2016 Pickup Truck of the Year
Battle For Glory
2015 marked an important year in the history of Truck Trend. It was the first time we had broken rank from our parents at Motor Trend and stepped out to forge our own tracks. Our inaugural Pickup Truck of the Year test went off without a hitch and our award has quickly become one of the most coveted in the industry. Now, a year later, we’re back with round two. We’ve taken what we learned last year and rolled it into an even bigger, better, and more comprehensive test for 2016. Our judging panel is comprised of some of the most knowledgeable minds when it comes to pickups, and they come to us with backgrounds in street, off-road, diesel, lifted, lowered, new, and classic trucks. We eat, sleep, and breathe trucks. At Truck Trend, we are the authority on all things truck.
For our 2016 Pickup Truck of the Year competition we invited all models that were either all-new or significantly updated. Seven pickups from five manufactures accepted the invitation. Coming off a successful first year, the Chevrolet Colorado and GMC Canyon both returned to our test, this time sporting a new 2.8L Duramax diesel engine. Chevrolet also entered the Silverado 1500, which received a significant facelift and new drivetrain option with the 5.3L V-8 and eight-speed automatic combination. GMC’s Sierra 1500 Denali also received a freshening of the front fascia and entered our competition with the company’s 6.2L V-8 and eight-speed automatic transmission combination. Nissan fielded the all-new-from-the-ground-up Titan XD, which came equipped with a Cummins 5.0L V-8 turbodiesel engine. Fresh off a full redesign, the Toyota Tacoma entered our competition with a full host of off-road wizardry and a revolutionary new 3.5L D-4S V-6 engine. Rounding out our field of seven was the Ram 1500 Rebel, which showed up with an improved suspension, aggressive tires, and assertive styling both inside and out.
Testing began just outside of Los Angeles at the Auto Club Speedway in Fontana, California. We ran each pickup through a battery of instrumented testing, which started with checking their weight (full fuel, no driver) on our ProForm digital scales, which we picked up from Summit Racing. Testing included 0-60 mph acceleration, 60-0 mph braking, and quarter-mile elapsed time. Also included was 0-60 mph with each truck’s maximum allowable payload (as calculated by GVWR minus actual weight), quarter-mile elapsed time with payload, and 0-60 mph acceleration and quarter-mile elapsed time with a trailer (loaded to 75 percent of each truck’s maximum). While on private roads at the speedway, our team of judges drove each of the pickups with their maximum payloads. Conducting this test in a controlled environment allowed for more comprehensive assessment of acceleration, braking, and handling while loaded.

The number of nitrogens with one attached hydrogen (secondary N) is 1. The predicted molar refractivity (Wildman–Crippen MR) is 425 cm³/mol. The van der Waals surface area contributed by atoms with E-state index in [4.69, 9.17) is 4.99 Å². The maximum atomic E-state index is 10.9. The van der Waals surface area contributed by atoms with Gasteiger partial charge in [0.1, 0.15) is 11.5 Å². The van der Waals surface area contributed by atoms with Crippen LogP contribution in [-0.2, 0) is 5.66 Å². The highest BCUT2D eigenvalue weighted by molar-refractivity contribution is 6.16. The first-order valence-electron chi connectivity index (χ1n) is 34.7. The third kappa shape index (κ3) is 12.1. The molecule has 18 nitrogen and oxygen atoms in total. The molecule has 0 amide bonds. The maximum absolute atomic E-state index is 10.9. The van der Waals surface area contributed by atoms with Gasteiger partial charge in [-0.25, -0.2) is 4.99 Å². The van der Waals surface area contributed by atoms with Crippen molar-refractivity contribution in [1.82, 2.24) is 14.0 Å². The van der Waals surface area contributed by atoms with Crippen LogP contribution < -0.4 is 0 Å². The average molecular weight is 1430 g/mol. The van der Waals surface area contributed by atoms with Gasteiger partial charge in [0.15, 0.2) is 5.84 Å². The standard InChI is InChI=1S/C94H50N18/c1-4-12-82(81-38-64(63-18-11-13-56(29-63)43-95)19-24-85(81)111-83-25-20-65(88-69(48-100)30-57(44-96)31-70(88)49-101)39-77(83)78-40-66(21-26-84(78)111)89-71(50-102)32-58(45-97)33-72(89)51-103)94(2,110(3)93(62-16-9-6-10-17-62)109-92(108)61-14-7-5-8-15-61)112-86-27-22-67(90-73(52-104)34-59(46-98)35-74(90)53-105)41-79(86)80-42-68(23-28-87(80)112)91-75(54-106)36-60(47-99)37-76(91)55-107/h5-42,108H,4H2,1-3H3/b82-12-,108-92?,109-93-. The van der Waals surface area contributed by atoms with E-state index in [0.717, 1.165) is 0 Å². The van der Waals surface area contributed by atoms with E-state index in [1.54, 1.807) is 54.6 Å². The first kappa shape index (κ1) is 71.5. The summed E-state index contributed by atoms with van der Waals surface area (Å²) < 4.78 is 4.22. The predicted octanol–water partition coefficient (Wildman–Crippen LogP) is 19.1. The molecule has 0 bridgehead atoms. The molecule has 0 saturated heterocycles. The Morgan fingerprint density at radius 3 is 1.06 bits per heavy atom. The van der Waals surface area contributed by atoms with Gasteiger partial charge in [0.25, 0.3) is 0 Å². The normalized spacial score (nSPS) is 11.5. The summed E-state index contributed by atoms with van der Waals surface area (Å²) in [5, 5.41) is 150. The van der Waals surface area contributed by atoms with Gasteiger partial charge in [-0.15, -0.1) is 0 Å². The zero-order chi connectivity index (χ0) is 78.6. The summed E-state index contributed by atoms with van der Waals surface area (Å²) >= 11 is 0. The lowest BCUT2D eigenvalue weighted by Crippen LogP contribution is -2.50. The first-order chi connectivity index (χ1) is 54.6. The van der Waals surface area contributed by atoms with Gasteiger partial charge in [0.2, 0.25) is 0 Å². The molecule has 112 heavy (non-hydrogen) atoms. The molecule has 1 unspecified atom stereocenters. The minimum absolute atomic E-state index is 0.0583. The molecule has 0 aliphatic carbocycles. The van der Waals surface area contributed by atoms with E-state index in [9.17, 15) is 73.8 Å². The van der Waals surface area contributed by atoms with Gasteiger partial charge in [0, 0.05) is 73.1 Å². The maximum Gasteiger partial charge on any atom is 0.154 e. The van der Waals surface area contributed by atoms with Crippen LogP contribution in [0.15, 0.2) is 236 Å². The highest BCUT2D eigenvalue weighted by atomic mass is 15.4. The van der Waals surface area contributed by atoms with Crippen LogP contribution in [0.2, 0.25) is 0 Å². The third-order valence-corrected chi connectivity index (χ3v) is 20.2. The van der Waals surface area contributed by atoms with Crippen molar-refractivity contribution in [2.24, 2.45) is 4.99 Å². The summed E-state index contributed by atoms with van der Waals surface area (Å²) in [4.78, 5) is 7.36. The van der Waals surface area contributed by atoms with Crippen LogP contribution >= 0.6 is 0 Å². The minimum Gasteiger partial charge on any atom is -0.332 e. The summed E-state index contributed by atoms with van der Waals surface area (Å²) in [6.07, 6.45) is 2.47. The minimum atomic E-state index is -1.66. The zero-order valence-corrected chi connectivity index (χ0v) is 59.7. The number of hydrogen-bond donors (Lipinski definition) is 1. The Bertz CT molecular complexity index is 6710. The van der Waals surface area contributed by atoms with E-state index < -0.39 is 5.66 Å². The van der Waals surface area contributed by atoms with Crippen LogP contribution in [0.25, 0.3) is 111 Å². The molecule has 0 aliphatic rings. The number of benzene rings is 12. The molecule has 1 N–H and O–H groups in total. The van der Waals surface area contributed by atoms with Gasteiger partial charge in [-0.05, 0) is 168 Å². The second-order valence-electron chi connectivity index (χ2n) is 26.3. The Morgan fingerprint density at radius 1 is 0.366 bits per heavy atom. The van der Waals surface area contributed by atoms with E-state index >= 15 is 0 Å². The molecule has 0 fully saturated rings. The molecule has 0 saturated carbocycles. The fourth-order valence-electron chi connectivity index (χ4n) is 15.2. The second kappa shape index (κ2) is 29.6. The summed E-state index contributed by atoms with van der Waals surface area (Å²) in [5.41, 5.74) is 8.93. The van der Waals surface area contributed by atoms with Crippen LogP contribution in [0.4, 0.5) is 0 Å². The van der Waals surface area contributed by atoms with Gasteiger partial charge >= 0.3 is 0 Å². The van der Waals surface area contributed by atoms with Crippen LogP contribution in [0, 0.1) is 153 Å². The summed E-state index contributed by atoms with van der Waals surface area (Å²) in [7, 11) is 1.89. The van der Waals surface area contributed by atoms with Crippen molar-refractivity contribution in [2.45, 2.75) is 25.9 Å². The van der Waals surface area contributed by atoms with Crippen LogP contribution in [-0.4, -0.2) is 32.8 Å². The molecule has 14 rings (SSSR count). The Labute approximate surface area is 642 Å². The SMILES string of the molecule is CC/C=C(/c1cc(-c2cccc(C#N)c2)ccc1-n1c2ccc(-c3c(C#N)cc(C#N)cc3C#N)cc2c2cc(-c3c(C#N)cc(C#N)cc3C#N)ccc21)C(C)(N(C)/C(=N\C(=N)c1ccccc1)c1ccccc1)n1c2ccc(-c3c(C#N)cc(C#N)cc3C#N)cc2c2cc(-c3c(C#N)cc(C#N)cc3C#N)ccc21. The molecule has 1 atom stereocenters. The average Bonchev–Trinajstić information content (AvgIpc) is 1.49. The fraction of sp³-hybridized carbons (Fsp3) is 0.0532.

Our team hit the road early the second day, running each driver and every truck through a 15-mile urban towing loop with the same trailer and loads (75 percent of each truck’s maximum) as the previous day. This allowed the team to evaluate real-world acceleration, braking, handling, grade climbing, merging, and trailer visibility. Day Three led to a break in the action, a rest day so to speak. However, there’s no rest for the weary, as this time provided the opportunity to assess each vehicle from top to bottom, giving our judges time to scour the inside, outside, and underside while studying interior ergonomics, rear seat comfort, technology usability, build quality, and the features and benefits of each truck.
Day Four put our team back behind the wheel as the caravan rolled along a several-hundred-mile highway route. This exercise gave our judges plenty of time in each pickup to evaluate the field in all conditions, ranging from gridlocked Los Angeles traffic to winding two-lane. This also gave us an excellent read on real-world fuel economy.
Finally, we ventured deep into the Inyo Mountains for a day filled with nearly 50 miles of dirt trails. Through rough roads, muddy basins, rocky climbs, washes, and sand dunes, we were able to evaluate the trucks’ tires, gearing, traction aids, electronic traction controls, ground clearance, suspension tuning, four-wheel-drive systems, thermal management, and overall vehicle dynamics. While it’s true that the average truck owners won’t use a pickup as a strictly off-road toy, the fact still remains that most are marketed towards those who lead an active outdoor lifestyle. And while owners may not consider themselves off-roaders, they still use their four-wheel-drive pickups to get to their favorite hunting, fishing, camping, biking, surfing, skiing, or boarding spots. And if it’s not for recreation, then it’s use on the farm, in muddy fields, rural construction sites, or mines. We wouldn’t be doing our due diligence if we didn’t test these systems to their fullest.
Each pickup brought with it a unique skillset, and they all impressed our judges in one area or another. However, in the end, only one could take the top honors. The winner showed exceptional performance in each of the tested criteria and didn’t leave our panel of judges disappointed. Which pickup scored the highest? Read on to find out.